It's been estimated that the average American gains between one and four pounds over the holiday season (Halloween through New Year's Day) with no significant loss by spring time.
This can add up over the years. For example, if you gain four pounds each holiday without losing that weight, you’ll be 20 pounds overweight in five quick years.
"For some people, it may seem like a contradiction to be able to enjoy the holidays and maintain a healthy weight, but it's not," says Jennifer Ventrelle, MS, RD, a dietitian and lifestyle program director for the Rush University Prevention Center. "By making a few tweaks to some of your traditions and behavior, you can participate fully in the holidays while staying healthy."
"The first part of your new tradition is a change in mindset," says Ventrelle. "We have to lose the notion that we can worry about our health after the holidays are over. Taking a healthy approach throughout the holidays will not only make you feel good, you'll be able to avoid that yearly accumulation of extra pounds that can really start to cause problems with your long-term health."
"People seem to forget that its all about the number of calories that you bring into your body balanced with the number that you use," Ventrelle says. "Your new tradition is to both be careful about what you eat and get daily physical activity to burn off those calories."
Look for low calorie alternatives to your traditional dishes. You can choose:
"Also, keep in mind that alcohol and sweet drinks, like sodas and juices, have a surprising number of calories per serving," says Ventrelle.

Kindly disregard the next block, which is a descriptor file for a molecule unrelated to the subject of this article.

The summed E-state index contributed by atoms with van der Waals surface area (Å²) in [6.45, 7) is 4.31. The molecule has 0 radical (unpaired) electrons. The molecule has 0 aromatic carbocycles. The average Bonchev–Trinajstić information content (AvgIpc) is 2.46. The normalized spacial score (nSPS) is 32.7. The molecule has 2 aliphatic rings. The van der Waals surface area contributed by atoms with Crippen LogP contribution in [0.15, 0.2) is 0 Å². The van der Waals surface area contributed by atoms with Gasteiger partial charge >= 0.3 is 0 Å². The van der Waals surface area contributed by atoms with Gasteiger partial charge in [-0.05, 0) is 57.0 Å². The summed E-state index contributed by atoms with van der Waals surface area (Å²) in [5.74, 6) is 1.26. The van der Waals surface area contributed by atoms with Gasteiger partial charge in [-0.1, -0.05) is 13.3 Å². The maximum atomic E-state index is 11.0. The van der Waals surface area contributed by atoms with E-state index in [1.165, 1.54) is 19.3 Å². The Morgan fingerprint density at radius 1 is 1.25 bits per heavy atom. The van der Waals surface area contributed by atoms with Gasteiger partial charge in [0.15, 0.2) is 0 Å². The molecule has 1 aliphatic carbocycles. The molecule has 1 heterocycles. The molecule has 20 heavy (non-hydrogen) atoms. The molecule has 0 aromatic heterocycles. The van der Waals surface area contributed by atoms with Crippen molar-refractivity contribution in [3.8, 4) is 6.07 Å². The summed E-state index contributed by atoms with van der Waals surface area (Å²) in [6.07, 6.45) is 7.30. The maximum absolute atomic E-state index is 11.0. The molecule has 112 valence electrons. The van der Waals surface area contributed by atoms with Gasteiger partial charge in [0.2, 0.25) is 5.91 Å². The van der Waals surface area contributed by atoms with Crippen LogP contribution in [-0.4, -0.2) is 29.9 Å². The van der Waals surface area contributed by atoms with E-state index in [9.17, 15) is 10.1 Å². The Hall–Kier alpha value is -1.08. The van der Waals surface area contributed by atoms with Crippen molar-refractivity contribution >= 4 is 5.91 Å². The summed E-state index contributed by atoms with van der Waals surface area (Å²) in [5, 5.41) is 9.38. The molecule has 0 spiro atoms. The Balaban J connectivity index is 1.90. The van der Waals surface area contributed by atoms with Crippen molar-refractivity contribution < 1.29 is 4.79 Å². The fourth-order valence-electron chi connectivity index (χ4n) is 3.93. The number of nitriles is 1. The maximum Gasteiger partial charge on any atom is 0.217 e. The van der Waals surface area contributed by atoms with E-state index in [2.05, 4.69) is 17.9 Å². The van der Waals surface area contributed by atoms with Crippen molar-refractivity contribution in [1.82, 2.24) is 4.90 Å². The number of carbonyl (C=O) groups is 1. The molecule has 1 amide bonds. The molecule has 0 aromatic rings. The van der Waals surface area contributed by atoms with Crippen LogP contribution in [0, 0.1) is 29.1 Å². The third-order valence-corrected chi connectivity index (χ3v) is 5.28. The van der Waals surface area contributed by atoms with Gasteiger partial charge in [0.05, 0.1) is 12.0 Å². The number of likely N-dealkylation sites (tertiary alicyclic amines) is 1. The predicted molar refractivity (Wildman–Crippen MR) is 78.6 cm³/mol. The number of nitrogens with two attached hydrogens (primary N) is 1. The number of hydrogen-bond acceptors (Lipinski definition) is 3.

Empty calories come from high calorie foods that have little nutritional value, including the following:
"You should never go to a holiday event hungry," says Ventrelle. "Eat a healthy snack before you go. Choose something with a little fiber and protein, such as a peanut butter sandwich on whole grain bread, a bowl of high fiber cereal, an apple with peanut butter, or a small serving of peanut butter or cheese on whole grain crackers."
Drink water, or a low-calorie or nonalcoholic drink to stay hydrated. Its also a good idea, when you're at a party or other holiday function, to choose a low-calorie drink to keep from eating too much.
"A low-calorie drink is the perfect thing to keep your hands and mouth busy," says Ventrelle. "It may also keep your stomach feeling more satisfied, because the brain often doesn't distinguish between hunger and thirst. You may be feeling hungry when your body is actually thirsty."
Eat slowly and enjoy the company of friends and family.
"It takes 20 minutes for your brain to recognize that the stomach is full," says Ventrelle. "If you take your time at a meal, you're more likely to eat less."
"Its not just what you eat, its how much you eat," says Ventrelle. "You can enjoy your favorite high calorie foods, just in smaller portions. As a host you can make things easier for your guest by having portions already cut. Mini portions let your guests sample a number of options."
"If you're not sure what you'll be able to eat at a holiday event, bring a healthful dish to share. This way you can at least enjoy what you've brought," says Ventrelle. Here are some ideas:
Ventrelle suggests balancing the caloric total for the day of a holiday get-together. "Eat small meals with fewer calories the day of a holiday event," says Ventrelle.
Eating small meals during the day will not only keep you from eating too much at the event, it will also help keep your metabolism going, which naturally burns calories.
Make sure you balance your calorie intake with some physical activity to make good use of those extra calories.
"I think that walking is one of the easiest ways to increase your physical activity," says Ventrelle. "You can make this a new tradition with you family to take a walk after a meal. It doesn't require equipment and it's something you can do with the whole family."
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